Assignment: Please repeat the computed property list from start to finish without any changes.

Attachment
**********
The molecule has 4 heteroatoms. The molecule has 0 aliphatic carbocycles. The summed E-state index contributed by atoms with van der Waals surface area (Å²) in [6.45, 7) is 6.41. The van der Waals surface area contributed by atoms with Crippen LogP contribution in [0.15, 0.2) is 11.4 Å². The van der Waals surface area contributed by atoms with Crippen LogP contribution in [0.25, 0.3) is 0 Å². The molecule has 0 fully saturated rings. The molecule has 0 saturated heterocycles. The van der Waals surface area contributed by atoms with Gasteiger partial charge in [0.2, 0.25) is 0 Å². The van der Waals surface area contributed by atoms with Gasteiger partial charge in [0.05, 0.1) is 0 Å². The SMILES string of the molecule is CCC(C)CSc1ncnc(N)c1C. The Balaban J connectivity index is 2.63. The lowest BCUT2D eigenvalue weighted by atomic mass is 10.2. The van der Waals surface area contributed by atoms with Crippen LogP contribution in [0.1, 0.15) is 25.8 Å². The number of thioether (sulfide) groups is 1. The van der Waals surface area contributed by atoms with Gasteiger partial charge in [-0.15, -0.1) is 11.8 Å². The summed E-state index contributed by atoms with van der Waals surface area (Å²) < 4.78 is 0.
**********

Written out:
The molecule has 4 heteroatoms. The molecule has 0 aliphatic carbocycles. The summed E-state index contributed by atoms with van der Waals surface area (Å²) in [6.45, 7) is 6.41. The van der Waals surface area contributed by atoms with Crippen LogP contribution in [0.15, 0.2) is 11.4 Å². The van der Waals surface area contributed by atoms with Crippen LogP contribution in [0.25, 0.3) is 0 Å². The molecule has 0 fully saturated rings. The molecule has 0 saturated heterocycles. The van der Waals surface area contributed by atoms with Gasteiger partial charge in [0.2, 0.25) is 0 Å². The van der Waals surface area contributed by atoms with Gasteiger partial charge in [0.05, 0.1) is 0 Å². The SMILES string of the molecule is CCC(C)CSc1ncnc(N)c1C. The Balaban J connectivity index is 2.63. The lowest BCUT2D eigenvalue weighted by atomic mass is 10.2. The van der Waals surface area contributed by atoms with Crippen LogP contribution in [0.1, 0.15) is 25.8 Å². The number of thioether (sulfide) groups is 1. The van der Waals surface area contributed by atoms with Gasteiger partial charge in [-0.15, -0.1) is 11.8 Å². The summed E-state index contributed by atoms with van der Waals surface area (Å²) < 4.78 is 0.